Disclaimer

This blog may contain not-so-strong languages and slightly strong ecchi pictures. Please proceed with caution.

Friday, 5 June 2015

Korea's NSFW, Part X: Korea gives a 'Green Light' for Committing Adultery. Who cares about that SHIT?


Same as Kasugano Twins Incestology Case, this could be wrong in the other countries BUT... it is legal to commit adultery in Korea... please highlight the word Korea because this country gives a green light to adultery. We're studying the Korean Republic's Law... Again.  

On February 26th 2015, the Korean Republic Constitutional Court ruled in a 7-2 decision that Article 241 of the criminal code was unconstitutional. And thus, it is no longer a crime punishable by law to commit adultery in Korea. That means, the court abolished a 62-year-old law that criminalized extramarital affairs, and the stock price of a prominent condom maker immediately shot up 15 percent.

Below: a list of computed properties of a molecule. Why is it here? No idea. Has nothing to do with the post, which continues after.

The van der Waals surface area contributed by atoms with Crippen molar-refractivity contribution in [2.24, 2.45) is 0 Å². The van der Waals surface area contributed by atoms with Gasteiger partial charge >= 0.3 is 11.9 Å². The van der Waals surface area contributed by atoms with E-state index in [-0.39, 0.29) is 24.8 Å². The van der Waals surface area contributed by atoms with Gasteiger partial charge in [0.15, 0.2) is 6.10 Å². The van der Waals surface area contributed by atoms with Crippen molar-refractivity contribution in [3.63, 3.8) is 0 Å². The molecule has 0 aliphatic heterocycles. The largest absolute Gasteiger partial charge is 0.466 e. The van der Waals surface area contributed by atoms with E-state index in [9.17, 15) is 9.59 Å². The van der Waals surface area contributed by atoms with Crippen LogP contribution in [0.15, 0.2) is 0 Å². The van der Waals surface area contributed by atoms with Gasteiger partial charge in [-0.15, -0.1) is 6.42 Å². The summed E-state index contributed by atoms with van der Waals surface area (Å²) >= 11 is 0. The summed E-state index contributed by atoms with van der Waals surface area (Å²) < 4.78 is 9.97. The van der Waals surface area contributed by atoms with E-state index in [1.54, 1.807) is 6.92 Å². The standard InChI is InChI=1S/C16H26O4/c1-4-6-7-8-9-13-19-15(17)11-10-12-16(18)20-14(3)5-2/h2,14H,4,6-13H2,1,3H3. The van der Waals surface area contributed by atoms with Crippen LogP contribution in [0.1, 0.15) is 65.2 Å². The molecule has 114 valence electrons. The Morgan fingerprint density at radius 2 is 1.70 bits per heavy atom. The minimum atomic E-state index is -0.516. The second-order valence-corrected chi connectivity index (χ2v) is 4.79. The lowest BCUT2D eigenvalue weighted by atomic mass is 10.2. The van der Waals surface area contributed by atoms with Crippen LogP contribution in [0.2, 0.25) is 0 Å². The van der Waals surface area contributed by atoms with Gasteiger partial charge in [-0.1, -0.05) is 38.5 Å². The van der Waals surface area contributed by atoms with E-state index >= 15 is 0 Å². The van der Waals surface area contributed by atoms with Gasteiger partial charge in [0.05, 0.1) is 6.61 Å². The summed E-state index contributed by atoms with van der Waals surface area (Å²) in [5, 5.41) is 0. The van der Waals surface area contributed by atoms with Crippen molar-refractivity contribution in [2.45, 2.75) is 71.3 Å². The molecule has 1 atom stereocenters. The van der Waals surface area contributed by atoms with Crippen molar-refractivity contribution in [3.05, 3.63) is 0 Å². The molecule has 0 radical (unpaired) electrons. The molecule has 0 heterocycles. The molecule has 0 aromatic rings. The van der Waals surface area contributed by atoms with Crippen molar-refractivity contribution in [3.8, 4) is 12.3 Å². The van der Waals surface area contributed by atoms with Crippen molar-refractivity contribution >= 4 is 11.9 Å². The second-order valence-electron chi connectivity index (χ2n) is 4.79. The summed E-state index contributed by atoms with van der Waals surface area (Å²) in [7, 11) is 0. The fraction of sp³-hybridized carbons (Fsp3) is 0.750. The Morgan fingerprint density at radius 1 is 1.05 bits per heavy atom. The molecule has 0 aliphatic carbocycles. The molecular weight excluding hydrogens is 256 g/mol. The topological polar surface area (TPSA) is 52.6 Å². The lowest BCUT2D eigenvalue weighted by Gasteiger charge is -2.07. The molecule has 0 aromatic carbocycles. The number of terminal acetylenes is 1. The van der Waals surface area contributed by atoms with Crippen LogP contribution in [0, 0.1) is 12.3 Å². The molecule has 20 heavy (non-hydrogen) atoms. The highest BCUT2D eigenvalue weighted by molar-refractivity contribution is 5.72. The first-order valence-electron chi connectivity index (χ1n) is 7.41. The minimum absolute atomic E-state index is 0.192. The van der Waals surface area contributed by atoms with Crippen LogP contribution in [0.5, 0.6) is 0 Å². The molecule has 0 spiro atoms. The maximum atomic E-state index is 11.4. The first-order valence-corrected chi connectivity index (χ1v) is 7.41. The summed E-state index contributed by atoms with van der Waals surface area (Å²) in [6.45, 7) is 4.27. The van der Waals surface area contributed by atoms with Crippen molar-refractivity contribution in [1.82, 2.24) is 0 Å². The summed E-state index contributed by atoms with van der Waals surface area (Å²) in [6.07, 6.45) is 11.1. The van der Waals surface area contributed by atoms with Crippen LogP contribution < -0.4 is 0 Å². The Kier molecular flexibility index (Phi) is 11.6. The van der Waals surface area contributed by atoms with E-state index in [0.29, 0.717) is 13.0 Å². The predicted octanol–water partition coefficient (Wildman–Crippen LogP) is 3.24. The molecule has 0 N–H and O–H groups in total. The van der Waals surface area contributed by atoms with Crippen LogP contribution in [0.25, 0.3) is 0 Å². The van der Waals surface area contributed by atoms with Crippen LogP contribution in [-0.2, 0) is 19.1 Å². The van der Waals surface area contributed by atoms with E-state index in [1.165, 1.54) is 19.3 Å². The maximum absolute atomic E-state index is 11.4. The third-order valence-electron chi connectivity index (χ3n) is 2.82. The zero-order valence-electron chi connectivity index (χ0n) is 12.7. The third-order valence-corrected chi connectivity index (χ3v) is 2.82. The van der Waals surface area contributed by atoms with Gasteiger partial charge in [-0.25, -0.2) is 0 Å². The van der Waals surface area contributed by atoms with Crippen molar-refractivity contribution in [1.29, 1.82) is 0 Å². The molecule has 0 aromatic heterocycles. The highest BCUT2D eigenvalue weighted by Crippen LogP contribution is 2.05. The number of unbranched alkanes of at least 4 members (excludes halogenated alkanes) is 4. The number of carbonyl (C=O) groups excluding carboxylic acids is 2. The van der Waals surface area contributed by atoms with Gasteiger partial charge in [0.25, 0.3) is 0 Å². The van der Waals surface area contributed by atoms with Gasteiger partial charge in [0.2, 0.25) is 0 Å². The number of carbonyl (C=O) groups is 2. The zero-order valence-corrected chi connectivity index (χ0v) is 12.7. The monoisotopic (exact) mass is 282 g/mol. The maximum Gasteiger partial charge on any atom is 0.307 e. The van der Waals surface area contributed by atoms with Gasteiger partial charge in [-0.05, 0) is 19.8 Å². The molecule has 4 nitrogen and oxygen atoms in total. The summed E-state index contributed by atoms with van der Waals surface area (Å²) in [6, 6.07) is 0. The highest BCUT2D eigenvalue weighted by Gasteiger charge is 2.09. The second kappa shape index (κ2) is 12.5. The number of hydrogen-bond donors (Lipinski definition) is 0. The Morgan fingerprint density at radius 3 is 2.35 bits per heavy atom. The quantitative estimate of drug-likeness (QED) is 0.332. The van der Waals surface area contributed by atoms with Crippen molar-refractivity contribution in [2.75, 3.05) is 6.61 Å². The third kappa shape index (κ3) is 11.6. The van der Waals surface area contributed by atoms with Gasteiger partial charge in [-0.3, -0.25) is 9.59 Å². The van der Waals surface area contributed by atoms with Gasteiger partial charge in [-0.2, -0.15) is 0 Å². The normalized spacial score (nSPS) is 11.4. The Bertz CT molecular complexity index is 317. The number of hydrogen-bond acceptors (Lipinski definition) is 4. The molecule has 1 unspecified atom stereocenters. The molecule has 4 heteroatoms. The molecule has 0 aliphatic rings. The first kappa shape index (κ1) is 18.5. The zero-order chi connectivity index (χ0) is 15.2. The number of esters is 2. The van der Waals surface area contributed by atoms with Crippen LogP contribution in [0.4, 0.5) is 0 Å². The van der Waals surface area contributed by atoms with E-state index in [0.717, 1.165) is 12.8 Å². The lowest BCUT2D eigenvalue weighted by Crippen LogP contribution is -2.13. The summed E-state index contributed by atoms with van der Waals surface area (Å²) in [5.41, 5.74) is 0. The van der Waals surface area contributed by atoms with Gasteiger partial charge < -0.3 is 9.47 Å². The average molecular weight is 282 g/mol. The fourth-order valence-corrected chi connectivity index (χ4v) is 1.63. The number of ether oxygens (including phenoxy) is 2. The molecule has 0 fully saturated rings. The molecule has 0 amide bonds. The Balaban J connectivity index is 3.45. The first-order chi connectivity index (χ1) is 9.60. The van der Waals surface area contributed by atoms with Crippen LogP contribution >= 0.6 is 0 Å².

The stock price of South Korean condom maker Unidus Corp. shot up after the court ruling, surging by the daily limit of 15 percent on South Korea's Kosdaq market. Shares of Hyundai Pharmaceutical, which markets so-called morning-after birth control pills, rose by 9.7 percent, gains that stock market analysts linked to the ruling. According to South Korean news media, analysts linked the rise of those share prices to the ruling because they began climbing as soon as the news was reported. Analysts said investors acted on the belief that the ruling might encourage extramarital affairs and use of condoms.

The Constitutional Court's ruling that the law suppressed personal freedoms could affect many of the more than 5,400 people who have been charged with adultery since 2008, when the court earlier upheld the legislation, according to court law. Any current charges against those people could be thrown out and those who have received guilty verdicts will be eligible for retrials, according to a court official who declined to be named, citing office rules.

“It has become difficult to say that there is a consensus on whether adultery should be punished as a criminal offense,” five of the court’s nine justices said in a joint opinion. “It should be left to the free will and love of people to decide whether to maintain marriage, and the matter should not be externally forced through a criminal code.”